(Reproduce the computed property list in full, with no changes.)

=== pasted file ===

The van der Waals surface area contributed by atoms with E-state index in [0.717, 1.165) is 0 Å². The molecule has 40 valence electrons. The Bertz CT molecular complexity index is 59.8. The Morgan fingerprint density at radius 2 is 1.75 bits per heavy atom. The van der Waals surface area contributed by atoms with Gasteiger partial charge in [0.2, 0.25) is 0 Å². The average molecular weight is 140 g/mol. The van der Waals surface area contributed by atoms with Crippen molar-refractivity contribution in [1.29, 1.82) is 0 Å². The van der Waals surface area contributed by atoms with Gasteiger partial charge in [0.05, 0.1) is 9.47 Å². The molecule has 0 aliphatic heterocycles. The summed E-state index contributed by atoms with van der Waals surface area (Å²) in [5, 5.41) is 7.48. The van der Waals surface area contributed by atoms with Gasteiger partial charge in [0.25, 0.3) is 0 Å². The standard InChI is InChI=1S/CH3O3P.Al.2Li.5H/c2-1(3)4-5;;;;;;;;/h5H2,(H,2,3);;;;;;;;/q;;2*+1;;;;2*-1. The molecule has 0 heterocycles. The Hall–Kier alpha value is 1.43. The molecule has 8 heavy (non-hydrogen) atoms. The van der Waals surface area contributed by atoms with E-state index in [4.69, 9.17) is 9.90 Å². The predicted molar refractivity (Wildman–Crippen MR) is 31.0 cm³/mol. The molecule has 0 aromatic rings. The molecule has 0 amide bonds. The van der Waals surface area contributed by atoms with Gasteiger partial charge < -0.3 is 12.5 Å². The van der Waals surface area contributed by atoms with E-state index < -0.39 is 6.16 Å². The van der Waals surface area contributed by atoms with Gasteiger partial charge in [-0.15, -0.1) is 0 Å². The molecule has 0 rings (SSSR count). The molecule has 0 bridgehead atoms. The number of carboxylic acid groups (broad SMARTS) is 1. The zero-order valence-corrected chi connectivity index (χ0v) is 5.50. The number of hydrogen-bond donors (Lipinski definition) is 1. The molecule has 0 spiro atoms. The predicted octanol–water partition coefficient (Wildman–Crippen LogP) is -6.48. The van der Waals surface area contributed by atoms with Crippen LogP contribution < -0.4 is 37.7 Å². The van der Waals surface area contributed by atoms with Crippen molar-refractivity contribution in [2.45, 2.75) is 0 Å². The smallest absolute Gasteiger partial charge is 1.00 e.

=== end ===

The van der Waals surface area contributed by atoms with E-state index in [0.717, 1.165) is 0 Å². The molecule has 40 valence electrons. The Bertz CT molecular complexity index is 59.8. The Morgan fingerprint density at radius 2 is 1.75 bits per heavy atom. The van der Waals surface area contributed by atoms with Gasteiger partial charge in [0.2, 0.25) is 0 Å². The average molecular weight is 140 g/mol. The van der Waals surface area contributed by atoms with Crippen molar-refractivity contribution in [1.29, 1.82) is 0 Å². The van der Waals surface area contributed by atoms with Gasteiger partial charge in [0.05, 0.1) is 9.47 Å². The molecule has 0 aliphatic heterocycles. The summed E-state index contributed by atoms with van der Waals surface area (Å²) in [5, 5.41) is 7.48. The van der Waals surface area contributed by atoms with Gasteiger partial charge in [0.25, 0.3) is 0 Å². The standard InChI is InChI=1S/CH3O3P.Al.2Li.5H/c2-1(3)4-5;;;;;;;;/h5H2,(H,2,3);;;;;;;;/q;;2*+1;;;;2*-1. The molecule has 0 heterocycles. The Hall–Kier alpha value is 1.43. The molecule has 8 heavy (non-hydrogen) atoms. The van der Waals surface area contributed by atoms with E-state index in [4.69, 9.17) is 9.90 Å². The predicted molar refractivity (Wildman–Crippen MR) is 31.0 cm³/mol. The molecule has 0 aromatic rings. The molecule has 0 amide bonds. The van der Waals surface area contributed by atoms with Gasteiger partial charge < -0.3 is 12.5 Å². The van der Waals surface area contributed by atoms with E-state index < -0.39 is 6.16 Å². The van der Waals surface area contributed by atoms with Gasteiger partial charge in [-0.15, -0.1) is 0 Å². The molecule has 0 rings (SSSR count). The molecule has 0 bridgehead atoms. The number of carboxylic acid groups (broad SMARTS) is 1. The zero-order valence-corrected chi connectivity index (χ0v) is 5.50. The number of hydrogen-bond donors (Lipinski definition) is 1. The molecule has 0 spiro atoms. The predicted octanol–water partition coefficient (Wildman–Crippen LogP) is -6.48. The van der Waals surface area contributed by atoms with Crippen LogP contribution < -0.4 is 37.7 Å². The van der Waals surface area contributed by atoms with Crippen molar-refractivity contribution in [2.45, 2.75) is 0 Å². The smallest absolute Gasteiger partial charge is 1.00 e.